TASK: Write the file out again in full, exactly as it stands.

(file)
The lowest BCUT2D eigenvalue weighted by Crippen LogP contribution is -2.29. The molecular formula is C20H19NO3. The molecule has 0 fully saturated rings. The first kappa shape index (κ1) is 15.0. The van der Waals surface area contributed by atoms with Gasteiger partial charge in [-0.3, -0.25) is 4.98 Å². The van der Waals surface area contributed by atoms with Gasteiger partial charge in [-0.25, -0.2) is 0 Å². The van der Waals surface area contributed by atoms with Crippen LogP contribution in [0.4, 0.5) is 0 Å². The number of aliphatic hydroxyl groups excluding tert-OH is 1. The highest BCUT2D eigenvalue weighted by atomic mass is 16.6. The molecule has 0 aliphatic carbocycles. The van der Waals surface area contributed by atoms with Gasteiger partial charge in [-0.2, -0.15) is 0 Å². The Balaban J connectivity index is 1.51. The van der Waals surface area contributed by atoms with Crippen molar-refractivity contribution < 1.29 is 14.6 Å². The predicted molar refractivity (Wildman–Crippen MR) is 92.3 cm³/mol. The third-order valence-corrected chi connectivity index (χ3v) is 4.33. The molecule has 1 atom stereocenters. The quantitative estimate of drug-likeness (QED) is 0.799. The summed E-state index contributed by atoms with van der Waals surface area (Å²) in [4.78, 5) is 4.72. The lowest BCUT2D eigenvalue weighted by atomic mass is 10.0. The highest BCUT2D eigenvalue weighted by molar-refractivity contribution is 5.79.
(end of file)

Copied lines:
The lowest BCUT2D eigenvalue weighted by Crippen LogP contribution is -2.29. The molecular formula is C20H19NO3. The molecule has 0 fully saturated rings. The first kappa shape index (κ1) is 15.0. The van der Waals surface area contributed by atoms with Gasteiger partial charge in [-0.3, -0.25) is 4.98 Å². The van der Waals surface area contributed by atoms with Gasteiger partial charge in [-0.25, -0.2) is 0 Å². The van der Waals surface area contributed by atoms with Crippen LogP contribution in [0.4, 0.5) is 0 Å². The number of aliphatic hydroxyl groups excluding tert-OH is 1. The highest BCUT2D eigenvalue weighted by atomic mass is 16.6. The molecule has 0 aliphatic carbocycles. The van der Waals surface area contributed by atoms with Gasteiger partial charge in [-0.2, -0.15) is 0 Å². The Balaban J connectivity index is 1.51. The van der Waals surface area contributed by atoms with Crippen molar-refractivity contribution < 1.29 is 14.6 Å². The predicted molar refractivity (Wildman–Crippen MR) is 92.3 cm³/mol. The third-order valence-corrected chi connectivity index (χ3v) is 4.33. The molecule has 1 atom stereocenters. The quantitative estimate of drug-likeness (QED) is 0.799. The summed E-state index contributed by atoms with van der Waals surface area (Å²) in [4.78, 5) is 4.72. The lowest BCUT2D eigenvalue weighted by atomic mass is 10.0. The highest BCUT2D eigenvalue weighted by molar-refractivity contribution is 5.79.